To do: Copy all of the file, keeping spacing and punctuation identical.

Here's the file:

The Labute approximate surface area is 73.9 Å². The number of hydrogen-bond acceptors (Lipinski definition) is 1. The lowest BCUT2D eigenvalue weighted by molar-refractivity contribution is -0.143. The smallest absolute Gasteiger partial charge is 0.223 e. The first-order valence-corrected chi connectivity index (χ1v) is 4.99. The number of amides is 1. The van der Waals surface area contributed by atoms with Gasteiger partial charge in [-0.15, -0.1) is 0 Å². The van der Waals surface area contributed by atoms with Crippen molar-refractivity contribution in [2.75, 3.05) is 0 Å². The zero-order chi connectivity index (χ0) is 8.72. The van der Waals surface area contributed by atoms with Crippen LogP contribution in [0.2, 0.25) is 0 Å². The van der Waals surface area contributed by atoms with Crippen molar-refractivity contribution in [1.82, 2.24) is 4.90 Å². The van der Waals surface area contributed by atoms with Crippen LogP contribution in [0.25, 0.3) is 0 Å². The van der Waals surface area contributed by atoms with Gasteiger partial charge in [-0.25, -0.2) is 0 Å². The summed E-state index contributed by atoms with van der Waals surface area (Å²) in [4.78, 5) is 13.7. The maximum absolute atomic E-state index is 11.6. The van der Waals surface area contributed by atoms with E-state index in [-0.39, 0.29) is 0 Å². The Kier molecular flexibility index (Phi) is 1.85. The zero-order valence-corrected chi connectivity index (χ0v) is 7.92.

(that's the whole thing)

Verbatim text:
The Labute approximate surface area is 73.9 Å². The number of hydrogen-bond acceptors (Lipinski definition) is 1. The lowest BCUT2D eigenvalue weighted by molar-refractivity contribution is -0.143. The smallest absolute Gasteiger partial charge is 0.223 e. The first-order valence-corrected chi connectivity index (χ1v) is 4.99. The number of amides is 1. The van der Waals surface area contributed by atoms with Gasteiger partial charge in [-0.15, -0.1) is 0 Å². The van der Waals surface area contributed by atoms with Crippen molar-refractivity contribution in [2.75, 3.05) is 0 Å². The zero-order chi connectivity index (χ0) is 8.72. The van der Waals surface area contributed by atoms with Crippen LogP contribution in [0.2, 0.25) is 0 Å². The van der Waals surface area contributed by atoms with Crippen molar-refractivity contribution in [1.82, 2.24) is 4.90 Å². The van der Waals surface area contributed by atoms with Crippen LogP contribution in [0.25, 0.3) is 0 Å². The van der Waals surface area contributed by atoms with Gasteiger partial charge in [-0.25, -0.2) is 0 Å². The summed E-state index contributed by atoms with van der Waals surface area (Å²) in [4.78, 5) is 13.7. The maximum absolute atomic E-state index is 11.6. The van der Waals surface area contributed by atoms with E-state index in [-0.39, 0.29) is 0 Å². The Kier molecular flexibility index (Phi) is 1.85. The zero-order valence-corrected chi connectivity index (χ0v) is 7.92.